I don’t want to rewrite fairytales as a niche. But I’m in good company finding inspiration in them. I often cite other books too. For whatever reason, there are often nods to other books in my novels. And really good writers hanging over my shoulder like the proverbial Christmas ghosts, admonishing and encouraging in equal measure.

I’m going to put this out into the universe, just in case there is some truth to the oft-cited and tragically misleading law of attraction. I want to write additional books. I need the support. I have a few in that first draft state. So I pray for the support of the traditional publishing world. An insightful agent who could guide me a bit on where to focus my energies. Maybe an editor who could see the horizon when a book is filled with branching ways. Until then, and after if I hit the writer lottery, I will keep writing, and pushing and moving the books I’ve written. It’s the only avenue where I feel free to be excellent in my own way.

What is the setting and Period of story?

This is a contemporary story, set in a town called “Chilton”, and in a fantastic cloud realm.

How did you come up with the title for your book?

Although I played with many titles, I’d been calling the book OLGA for months. For me, the story is very much defined by Olga’s struggle to understand her secret heart (something that the other giants would like to take away if they knew about). I had pages of possible titles, and my nephew, who is a musician, said to me that sometimes things pick their own names. Later, my father suggested that I give it a subtitle. A subtitle would make it more marketable and make the genre more immediate and apparent. However, the train had left the station. No subtitle, just OLGA. As an indie, I still get to be a bit odd.

Who designed your book cover?

My book is an illustrated novel. The cover was designed by the same incredible artist who did the interior illustrations, Dillon Samuelson.


Author Website

A Message from indieBRAG:

We are delighted that Stephanie has chosen to interview Ted Kelsey who is the author of, OLGA, our medallion honoree at indieBRAG . To be awarded a B.R.A.G. Medallion TM, a book must receive unanimous approval by a group of our readers. It is a daunting hurdle and it serves to reaffirm that a book such as, OLGA, merits the investment of a reader’s time and money.




Interview with B.R.A.G. Medallion Honoree J.D. Faulkner

JD Faulkner

I’d like to welcome B.R.A.G. Medallion Honoree J.D. Faulkner to talk with me today about her book, Mirrored Time. J.D. lives in Seattle, Washington. She spends her time reading anything she can get her hands on; studying Greek and Roman mythology; and avoiding the rain whenever she can. MIRRORED TIME is her first novel and book one of the Time Archivist Novels.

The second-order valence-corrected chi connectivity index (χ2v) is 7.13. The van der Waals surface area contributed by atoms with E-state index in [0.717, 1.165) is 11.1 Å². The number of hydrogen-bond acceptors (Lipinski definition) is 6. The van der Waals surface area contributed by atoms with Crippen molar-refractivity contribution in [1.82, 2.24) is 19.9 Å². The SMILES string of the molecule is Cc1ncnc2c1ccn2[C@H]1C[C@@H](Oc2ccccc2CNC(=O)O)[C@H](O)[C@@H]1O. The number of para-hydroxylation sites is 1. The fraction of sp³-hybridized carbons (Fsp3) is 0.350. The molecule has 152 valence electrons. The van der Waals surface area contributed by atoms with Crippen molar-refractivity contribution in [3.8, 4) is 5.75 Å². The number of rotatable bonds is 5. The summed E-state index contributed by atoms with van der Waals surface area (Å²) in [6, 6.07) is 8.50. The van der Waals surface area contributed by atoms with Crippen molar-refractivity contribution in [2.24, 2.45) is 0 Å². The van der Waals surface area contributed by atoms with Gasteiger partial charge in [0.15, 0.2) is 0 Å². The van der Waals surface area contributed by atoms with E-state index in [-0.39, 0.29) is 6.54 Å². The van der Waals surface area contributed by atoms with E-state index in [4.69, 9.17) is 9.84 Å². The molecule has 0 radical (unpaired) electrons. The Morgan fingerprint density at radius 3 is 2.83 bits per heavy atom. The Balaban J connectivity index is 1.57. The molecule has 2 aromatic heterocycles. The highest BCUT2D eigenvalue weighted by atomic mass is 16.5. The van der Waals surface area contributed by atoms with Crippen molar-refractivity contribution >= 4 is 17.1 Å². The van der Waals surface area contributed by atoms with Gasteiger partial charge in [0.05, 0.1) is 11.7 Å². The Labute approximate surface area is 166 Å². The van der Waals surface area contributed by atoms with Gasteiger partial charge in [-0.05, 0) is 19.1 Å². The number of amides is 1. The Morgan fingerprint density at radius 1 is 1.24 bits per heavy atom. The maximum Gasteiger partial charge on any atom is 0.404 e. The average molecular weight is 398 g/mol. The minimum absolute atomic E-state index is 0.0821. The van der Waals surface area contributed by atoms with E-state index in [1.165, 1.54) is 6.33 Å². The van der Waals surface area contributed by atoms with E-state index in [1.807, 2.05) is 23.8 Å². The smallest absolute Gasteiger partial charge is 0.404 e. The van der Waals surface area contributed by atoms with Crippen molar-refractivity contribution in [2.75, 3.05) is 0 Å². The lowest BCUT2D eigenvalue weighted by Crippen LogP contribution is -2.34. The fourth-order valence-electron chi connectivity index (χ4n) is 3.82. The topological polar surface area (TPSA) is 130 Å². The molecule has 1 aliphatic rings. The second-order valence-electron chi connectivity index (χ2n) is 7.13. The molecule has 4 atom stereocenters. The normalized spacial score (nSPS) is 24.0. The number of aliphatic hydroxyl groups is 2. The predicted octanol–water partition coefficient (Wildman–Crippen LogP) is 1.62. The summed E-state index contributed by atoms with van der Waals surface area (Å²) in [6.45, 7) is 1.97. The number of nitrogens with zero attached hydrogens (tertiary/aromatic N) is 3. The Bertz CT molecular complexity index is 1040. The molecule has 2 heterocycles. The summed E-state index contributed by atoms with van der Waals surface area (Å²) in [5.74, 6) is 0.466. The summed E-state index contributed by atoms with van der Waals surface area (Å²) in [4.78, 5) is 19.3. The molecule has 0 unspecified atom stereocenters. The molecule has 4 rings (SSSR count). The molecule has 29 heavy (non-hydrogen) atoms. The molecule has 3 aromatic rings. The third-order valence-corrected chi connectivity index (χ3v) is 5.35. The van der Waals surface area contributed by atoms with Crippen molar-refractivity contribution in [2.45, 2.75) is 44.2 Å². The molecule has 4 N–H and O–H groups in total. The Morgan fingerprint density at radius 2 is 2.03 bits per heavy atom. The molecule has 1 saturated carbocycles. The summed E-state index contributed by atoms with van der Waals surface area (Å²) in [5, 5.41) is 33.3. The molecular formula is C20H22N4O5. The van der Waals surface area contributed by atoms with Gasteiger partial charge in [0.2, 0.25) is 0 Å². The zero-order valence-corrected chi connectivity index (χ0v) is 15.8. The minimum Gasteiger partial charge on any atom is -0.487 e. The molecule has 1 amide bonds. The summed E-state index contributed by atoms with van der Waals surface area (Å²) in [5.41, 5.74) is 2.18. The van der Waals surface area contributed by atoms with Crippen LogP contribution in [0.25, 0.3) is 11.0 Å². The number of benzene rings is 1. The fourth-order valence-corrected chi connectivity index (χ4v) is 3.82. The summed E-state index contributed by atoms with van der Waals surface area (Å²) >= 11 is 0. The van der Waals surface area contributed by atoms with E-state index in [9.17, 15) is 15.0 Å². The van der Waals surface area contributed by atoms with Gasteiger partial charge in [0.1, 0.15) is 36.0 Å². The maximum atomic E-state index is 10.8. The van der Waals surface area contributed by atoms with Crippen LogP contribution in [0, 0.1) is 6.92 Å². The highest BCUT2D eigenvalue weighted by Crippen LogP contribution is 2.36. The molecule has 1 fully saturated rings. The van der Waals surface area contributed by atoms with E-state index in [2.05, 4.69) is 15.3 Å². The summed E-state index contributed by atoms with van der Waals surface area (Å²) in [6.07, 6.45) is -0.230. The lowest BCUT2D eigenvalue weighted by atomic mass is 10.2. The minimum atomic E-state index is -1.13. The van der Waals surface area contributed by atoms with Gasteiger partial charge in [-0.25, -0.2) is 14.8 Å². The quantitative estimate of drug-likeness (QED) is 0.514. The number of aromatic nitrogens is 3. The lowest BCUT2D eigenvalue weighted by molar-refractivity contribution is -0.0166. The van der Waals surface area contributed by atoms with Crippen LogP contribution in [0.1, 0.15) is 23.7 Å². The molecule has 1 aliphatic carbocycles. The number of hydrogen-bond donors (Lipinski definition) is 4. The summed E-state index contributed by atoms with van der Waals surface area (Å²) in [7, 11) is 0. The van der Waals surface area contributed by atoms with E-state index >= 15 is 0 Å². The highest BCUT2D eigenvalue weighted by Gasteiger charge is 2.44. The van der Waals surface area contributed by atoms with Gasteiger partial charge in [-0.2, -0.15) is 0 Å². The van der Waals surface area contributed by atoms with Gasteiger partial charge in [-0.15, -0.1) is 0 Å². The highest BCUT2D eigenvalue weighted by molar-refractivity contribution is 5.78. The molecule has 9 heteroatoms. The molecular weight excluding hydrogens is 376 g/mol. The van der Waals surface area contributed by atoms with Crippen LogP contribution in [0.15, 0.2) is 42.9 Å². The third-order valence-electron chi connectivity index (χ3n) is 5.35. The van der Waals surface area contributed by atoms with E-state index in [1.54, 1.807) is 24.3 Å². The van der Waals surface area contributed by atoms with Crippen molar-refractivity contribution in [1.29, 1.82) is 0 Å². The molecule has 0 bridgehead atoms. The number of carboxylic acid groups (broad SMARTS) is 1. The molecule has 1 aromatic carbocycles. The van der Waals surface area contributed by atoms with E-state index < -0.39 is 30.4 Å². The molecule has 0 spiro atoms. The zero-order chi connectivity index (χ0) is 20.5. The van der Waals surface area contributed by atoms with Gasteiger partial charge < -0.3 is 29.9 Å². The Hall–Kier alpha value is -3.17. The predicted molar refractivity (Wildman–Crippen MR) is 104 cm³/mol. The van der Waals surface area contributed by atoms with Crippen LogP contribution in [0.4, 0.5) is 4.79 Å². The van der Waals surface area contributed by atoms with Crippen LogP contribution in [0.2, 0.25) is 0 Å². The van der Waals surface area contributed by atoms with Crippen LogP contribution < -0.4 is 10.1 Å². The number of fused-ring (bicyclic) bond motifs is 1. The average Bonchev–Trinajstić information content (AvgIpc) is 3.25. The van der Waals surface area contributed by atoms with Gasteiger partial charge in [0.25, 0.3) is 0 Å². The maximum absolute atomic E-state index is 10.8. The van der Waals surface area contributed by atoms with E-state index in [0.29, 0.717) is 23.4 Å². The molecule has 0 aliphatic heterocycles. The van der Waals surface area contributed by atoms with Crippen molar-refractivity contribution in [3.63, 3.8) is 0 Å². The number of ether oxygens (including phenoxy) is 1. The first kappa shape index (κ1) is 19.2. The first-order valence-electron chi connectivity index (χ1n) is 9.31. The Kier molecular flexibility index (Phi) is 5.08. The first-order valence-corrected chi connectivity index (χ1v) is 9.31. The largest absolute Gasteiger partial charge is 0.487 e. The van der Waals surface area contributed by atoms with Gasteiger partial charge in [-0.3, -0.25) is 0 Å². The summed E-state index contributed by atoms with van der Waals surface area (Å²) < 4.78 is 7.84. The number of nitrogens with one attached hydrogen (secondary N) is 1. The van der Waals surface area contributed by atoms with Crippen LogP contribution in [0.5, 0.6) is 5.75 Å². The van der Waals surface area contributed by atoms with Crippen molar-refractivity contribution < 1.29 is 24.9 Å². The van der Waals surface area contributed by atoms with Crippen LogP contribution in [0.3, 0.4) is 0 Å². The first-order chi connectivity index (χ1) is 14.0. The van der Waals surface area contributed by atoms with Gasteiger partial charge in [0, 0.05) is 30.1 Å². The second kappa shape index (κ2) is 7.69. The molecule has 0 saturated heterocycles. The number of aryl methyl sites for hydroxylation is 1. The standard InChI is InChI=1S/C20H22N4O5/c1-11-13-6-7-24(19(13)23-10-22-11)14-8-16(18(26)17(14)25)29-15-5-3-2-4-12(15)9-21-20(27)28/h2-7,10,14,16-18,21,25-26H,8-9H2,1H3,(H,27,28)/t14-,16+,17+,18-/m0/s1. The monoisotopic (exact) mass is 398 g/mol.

Hello, J.D.! Thank you for chatting with me today. Tell me, how did you discover indieBRAG?

As a self-published author, I spend a honey-bunches-of-crazy amount of time researching ways to promote my book. I discovered indieBRAG on one of my searches and thought: “Hey, what could it hurt?” I’m really honored to have been chosen to receive an indieBRAG medallion.

Please tell me about your book, Mirrored Time.

I stumbled upon the idea for Mirrored Time almost by accident. I was just finishing law school and was trying to think of what I wanted to do after graduation. So, I was imagining my dream job and I thought “Doesn’t everyone really just want to find out that they are special in some way?” And then Gwen walked into the Time Archives.

Mirrored Time is a story about a girl who is just trying to find a job but, instead, finds out that she is part of a time travelling order. There are dangerous secrets, an imprisoned god, an ex-gladiator thief— you know, normal things. I really wanted to tell a story that I’d enjoy reading. But at the heart of it, it is also a story about trust, and family- the one you are born with, and the one you chose.

Mirrored Time

What are some of the challenges in writing Time Travel?

I wish I could say that I haven’t tossed and turned in my bed in the small hours of the night, figuring out the theory of time travel. But that would be a lie. More than once, I wrote myself into a corner. In order not to end up with a gaping plot hole, I had to perform some pretty impressive mental gymnastics. There are rules to the world of time travel that I have created, but then there is also a god involved. And he doesn’t necessarily play by the rules. So it gets complicated.

What are some of the periods the story jumps around in? Which one is your favorite?

With my college major focusing on Greek and Roman history, those are my favorite time periods. The majority of Mirrored Time is set in some modern universe (I purposefully kept it vague so people could fill in the blanks as they wanted). But not everyone is what they seem at first glance, and certainly not everyone is from this modern age. The next installment takes place a large part in Ancient Egypt, and I can’t wait to play in that world.

Tell me a little about Gwen Conway. What are her strengths and weaknesses?